Ear Heart Music (Wednesday) Ear Heart Music, a feisty contemporary-classical concert series organized by the flutist Amelia Lukas, opens its new season in a new home. While based in Manhattan, Ms. Lukas piloted impressive events on a shoestring budget. Roulette offers greater resources, and Ms. Lukas is taking advantage in a season filled with premieres and cross-disciplinary collaborations. Wednesday’s program includes Build, a rootsy post-Minimalist ensemble; On Structure, a performance-art duo; and a pairing of Andie Springer and James Moore, two model new-music citizens. At 8 p.m., Roulette, 509 Atlantic Avenue, at Third Avenue, Boerum Hill, Brooklyn; (917) 267-0363,; $15, or $10 for students and 65+. (Smith)

Efterklang With the Wordless Music Orchestra (Saturday) If you seek signs of change in the Metropolitan Museum of Art’s venerable Concerts and Lectures series, look no farther than this offbeat opening-night offering: Efterklang, an appealingly moody Danish art-rock trio, collaborates with the Wordless Music Orchestra in material from an ambitious new LP, “Piramida.” Missy Mazzoli, Karsten Fundal and Daniel Bjarnason provide the arrangements; Budgie, the drummer of the veteran goth-pop band Siouxsie and the Banshees, offers propulsion. At 7 p.m., Grace Rainey Rogers Auditorium, Metropolitan Museum of Art, (212) 570-3949,; $25. (Smith)

Momenta Quartet (Saturday) This searching ensemble brings to the Rubin Museum a program of contemporary music inspired by Buddhism, from Kee Yong Chong’s “Clouds Surging” (2011), inspired by an ink painting, and Ushio Torikai’s “Four Teen” (2003), which incorporates Japanese Buddhist chant. In honor of the 100th anniversary of John Cage’s birth, the performance will close with his “Quartet in Four Parts” (1951), accompanied by a video piece by the Canadian artist John Gurrin. At 4 p.m., Rubin Museum of Art, 150 West 17th Street, Manhattan, (212) 620-5000,; $12. (Woolfe)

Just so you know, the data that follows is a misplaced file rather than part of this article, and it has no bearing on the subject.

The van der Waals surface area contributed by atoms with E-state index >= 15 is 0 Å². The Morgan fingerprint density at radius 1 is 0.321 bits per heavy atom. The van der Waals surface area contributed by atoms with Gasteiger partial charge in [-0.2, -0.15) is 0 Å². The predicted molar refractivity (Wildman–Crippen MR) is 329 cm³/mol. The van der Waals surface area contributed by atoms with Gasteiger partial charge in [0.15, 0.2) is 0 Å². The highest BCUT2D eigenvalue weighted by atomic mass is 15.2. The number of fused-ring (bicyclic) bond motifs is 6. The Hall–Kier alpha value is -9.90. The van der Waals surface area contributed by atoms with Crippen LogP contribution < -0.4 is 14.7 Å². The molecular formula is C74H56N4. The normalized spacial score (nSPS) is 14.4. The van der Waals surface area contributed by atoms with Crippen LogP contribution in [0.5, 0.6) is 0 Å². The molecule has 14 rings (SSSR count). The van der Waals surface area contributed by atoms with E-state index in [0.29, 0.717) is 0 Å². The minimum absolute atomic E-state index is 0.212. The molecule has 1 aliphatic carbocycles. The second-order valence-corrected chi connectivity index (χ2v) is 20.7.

Talea Ensemble (Friday) This accomplished group specializes in toothy works by important modernist composers, making its performances stick through refinement and utter conviction. Those qualities should serve the players well as they venture into a characteristically challenging bill, including the United States premiere of pieces by James Dillon, Pierluigi Billone and Ondrej Adamek. At 8 p.m., Czech Center New York, Bohemian National Hall, 321 East 73rd Street, Manhattan, (646) 422-3399,; free. (Smith)

Twelve in 12 (Thursday) Concerts at One, Trinity Wall Street’s long-running and popular series of free, hourlong programs at 1 p.m., has been offering this special mini-festival — a series of works by the last 12 composer to receive the Pulitzer Prize in Music, with Julian Wachner conducting the NOVUS NY ensemble. Thursday’s program offers pieces by John Adams, Henry Brant, Steve Reich and Ornette Coleman. At 1 p.m., Trinity Church, Broadway at Wall Street, Lower Manhattan, (212) 602-0800,; free. (Tommasini)

Bonnie Barnett at REDCAT


Wednesday, October 3, 2012
Words and Music: Bonnie Barnett

Armed with a sonorous, agile contralto, plenty of extended techniques, and a fearless approach to free jazz improvisation, “extreme vocalist” Bonnie Barnett trades chops with consummate players Ken Filiano, on bass, and Anders Nilsson, on electric guitar. In addition to Barnett’s intense, often otherworldly wordless improvisations, her program includes idiosyncratic settings of poems by Gertrude Stein, Gary Snyder and Federico García Lorca. The evening begins with a tribute to the late Los Angeles poet Dottie Grossman, who, among other things, was known for signature “call and response” live performances with musicians. The opening set revisits this format, as visiting poet Elaine Terranova reads from Grossman’s poetry while trombonist Michael Vlatkovich, guitarist Tom McNalley and drummer Rich West volley back with improvised responses.